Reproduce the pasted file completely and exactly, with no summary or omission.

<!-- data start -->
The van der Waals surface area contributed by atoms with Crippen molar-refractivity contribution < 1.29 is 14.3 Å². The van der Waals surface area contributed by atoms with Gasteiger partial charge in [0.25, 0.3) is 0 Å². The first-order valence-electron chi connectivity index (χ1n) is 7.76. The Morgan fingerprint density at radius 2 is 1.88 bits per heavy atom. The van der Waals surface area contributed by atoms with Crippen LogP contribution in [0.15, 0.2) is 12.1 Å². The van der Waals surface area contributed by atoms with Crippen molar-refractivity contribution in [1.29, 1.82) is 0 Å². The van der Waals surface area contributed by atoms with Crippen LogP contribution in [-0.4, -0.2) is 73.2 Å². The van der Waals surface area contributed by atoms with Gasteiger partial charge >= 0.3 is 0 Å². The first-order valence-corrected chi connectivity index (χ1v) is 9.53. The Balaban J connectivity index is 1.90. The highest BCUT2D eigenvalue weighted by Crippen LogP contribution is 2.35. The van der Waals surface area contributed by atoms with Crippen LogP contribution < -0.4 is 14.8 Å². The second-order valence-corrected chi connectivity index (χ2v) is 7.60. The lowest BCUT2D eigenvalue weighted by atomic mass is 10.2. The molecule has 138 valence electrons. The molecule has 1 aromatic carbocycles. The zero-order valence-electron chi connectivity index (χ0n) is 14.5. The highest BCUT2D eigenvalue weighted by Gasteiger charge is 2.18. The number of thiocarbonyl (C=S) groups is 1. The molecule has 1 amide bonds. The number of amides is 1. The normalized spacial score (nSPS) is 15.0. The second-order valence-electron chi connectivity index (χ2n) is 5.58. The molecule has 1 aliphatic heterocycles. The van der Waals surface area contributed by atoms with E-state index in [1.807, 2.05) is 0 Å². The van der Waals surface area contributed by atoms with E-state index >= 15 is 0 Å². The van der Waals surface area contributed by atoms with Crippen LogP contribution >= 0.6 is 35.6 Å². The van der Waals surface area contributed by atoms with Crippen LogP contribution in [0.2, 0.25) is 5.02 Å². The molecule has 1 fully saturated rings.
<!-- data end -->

The van der Waals surface area contributed by atoms with Crippen molar-refractivity contribution < 1.29 is 14.3 Å². The van der Waals surface area contributed by atoms with Gasteiger partial charge in [0.25, 0.3) is 0 Å². The first-order valence-electron chi connectivity index (χ1n) is 7.76. The Morgan fingerprint density at radius 2 is 1.88 bits per heavy atom. The van der Waals surface area contributed by atoms with Crippen LogP contribution in [0.15, 0.2) is 12.1 Å². The van der Waals surface area contributed by atoms with Crippen molar-refractivity contribution in [1.29, 1.82) is 0 Å². The van der Waals surface area contributed by atoms with Crippen LogP contribution in [-0.4, -0.2) is 73.2 Å². The van der Waals surface area contributed by atoms with Gasteiger partial charge >= 0.3 is 0 Å². The first-order valence-corrected chi connectivity index (χ1v) is 9.53. The Balaban J connectivity index is 1.90. The highest BCUT2D eigenvalue weighted by Crippen LogP contribution is 2.35. The van der Waals surface area contributed by atoms with Crippen LogP contribution < -0.4 is 14.8 Å². The second-order valence-corrected chi connectivity index (χ2v) is 7.60. The lowest BCUT2D eigenvalue weighted by atomic mass is 10.2. The molecule has 138 valence electrons. The molecule has 1 aromatic carbocycles. The zero-order valence-electron chi connectivity index (χ0n) is 14.5. The highest BCUT2D eigenvalue weighted by Gasteiger charge is 2.18. The number of thiocarbonyl (C=S) groups is 1. The molecule has 1 amide bonds. The number of amides is 1. The normalized spacial score (nSPS) is 15.0. The second-order valence-electron chi connectivity index (χ2n) is 5.58. The molecule has 1 aliphatic heterocycles. The van der Waals surface area contributed by atoms with E-state index in [1.807, 2.05) is 0 Å². The van der Waals surface area contributed by atoms with E-state index >= 15 is 0 Å². The van der Waals surface area contributed by atoms with Crippen LogP contribution >= 0.6 is 35.6 Å². The van der Waals surface area contributed by atoms with Crippen LogP contribution in [0.2, 0.25) is 5.02 Å². The molecule has 1 fully saturated rings.